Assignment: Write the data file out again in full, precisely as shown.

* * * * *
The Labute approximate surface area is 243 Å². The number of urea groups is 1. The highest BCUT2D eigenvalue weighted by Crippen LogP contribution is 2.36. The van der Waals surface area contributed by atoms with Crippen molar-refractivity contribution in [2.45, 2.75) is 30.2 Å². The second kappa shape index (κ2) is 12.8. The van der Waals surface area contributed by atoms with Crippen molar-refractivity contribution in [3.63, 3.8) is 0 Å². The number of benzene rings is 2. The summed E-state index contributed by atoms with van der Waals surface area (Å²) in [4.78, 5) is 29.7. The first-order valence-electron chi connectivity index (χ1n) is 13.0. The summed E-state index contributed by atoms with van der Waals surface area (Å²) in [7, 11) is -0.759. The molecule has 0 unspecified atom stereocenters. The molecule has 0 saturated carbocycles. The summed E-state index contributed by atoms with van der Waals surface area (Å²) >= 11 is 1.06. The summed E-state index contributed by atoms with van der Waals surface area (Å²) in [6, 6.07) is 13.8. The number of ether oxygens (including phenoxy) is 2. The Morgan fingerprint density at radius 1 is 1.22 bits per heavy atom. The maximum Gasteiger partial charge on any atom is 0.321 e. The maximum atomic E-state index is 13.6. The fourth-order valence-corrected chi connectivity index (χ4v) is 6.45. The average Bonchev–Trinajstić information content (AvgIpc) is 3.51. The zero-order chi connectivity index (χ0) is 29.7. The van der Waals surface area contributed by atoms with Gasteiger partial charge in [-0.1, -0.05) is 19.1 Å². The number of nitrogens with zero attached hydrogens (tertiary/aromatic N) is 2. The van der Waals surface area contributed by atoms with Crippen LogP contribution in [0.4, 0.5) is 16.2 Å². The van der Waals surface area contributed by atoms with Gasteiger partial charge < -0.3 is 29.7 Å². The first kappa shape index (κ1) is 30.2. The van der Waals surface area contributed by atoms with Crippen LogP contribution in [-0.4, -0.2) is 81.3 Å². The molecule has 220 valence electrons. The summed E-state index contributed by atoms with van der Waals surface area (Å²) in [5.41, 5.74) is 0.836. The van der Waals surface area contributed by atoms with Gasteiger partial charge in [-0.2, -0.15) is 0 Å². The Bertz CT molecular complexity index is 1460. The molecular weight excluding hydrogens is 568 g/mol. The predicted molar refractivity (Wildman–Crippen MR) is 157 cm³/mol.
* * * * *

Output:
The Labute approximate surface area is 243 Å². The number of urea groups is 1. The highest BCUT2D eigenvalue weighted by Crippen LogP contribution is 2.36. The van der Waals surface area contributed by atoms with Crippen molar-refractivity contribution in [2.45, 2.75) is 30.2 Å². The second kappa shape index (κ2) is 12.8. The van der Waals surface area contributed by atoms with Crippen molar-refractivity contribution in [3.63, 3.8) is 0 Å². The number of benzene rings is 2. The summed E-state index contributed by atoms with van der Waals surface area (Å²) in [4.78, 5) is 29.7. The first-order valence-electron chi connectivity index (χ1n) is 13.0. The summed E-state index contributed by atoms with van der Waals surface area (Å²) in [7, 11) is -0.759. The molecule has 0 unspecified atom stereocenters. The molecule has 0 saturated carbocycles. The summed E-state index contributed by atoms with van der Waals surface area (Å²) >= 11 is 1.06. The summed E-state index contributed by atoms with van der Waals surface area (Å²) in [6, 6.07) is 13.8. The number of ether oxygens (including phenoxy) is 2. The Morgan fingerprint density at radius 1 is 1.22 bits per heavy atom. The maximum Gasteiger partial charge on any atom is 0.321 e. The maximum atomic E-state index is 13.6. The fourth-order valence-corrected chi connectivity index (χ4v) is 6.45. The average Bonchev–Trinajstić information content (AvgIpc) is 3.51. The zero-order chi connectivity index (χ0) is 29.7. The van der Waals surface area contributed by atoms with Gasteiger partial charge in [-0.1, -0.05) is 19.1 Å². The number of nitrogens with zero attached hydrogens (tertiary/aromatic N) is 2. The van der Waals surface area contributed by atoms with Crippen LogP contribution in [0.4, 0.5) is 16.2 Å². The van der Waals surface area contributed by atoms with Gasteiger partial charge < -0.3 is 29.7 Å². The first kappa shape index (κ1) is 30.2. The van der Waals surface area contributed by atoms with Crippen LogP contribution in [-0.4, -0.2) is 81.3 Å². The molecule has 220 valence electrons. The summed E-state index contributed by atoms with van der Waals surface area (Å²) in [5.41, 5.74) is 0.836. The van der Waals surface area contributed by atoms with Gasteiger partial charge in [-0.2, -0.15) is 0 Å². The Bertz CT molecular complexity index is 1460. The molecular weight excluding hydrogens is 568 g/mol. The predicted molar refractivity (Wildman–Crippen MR) is 157 cm³/mol.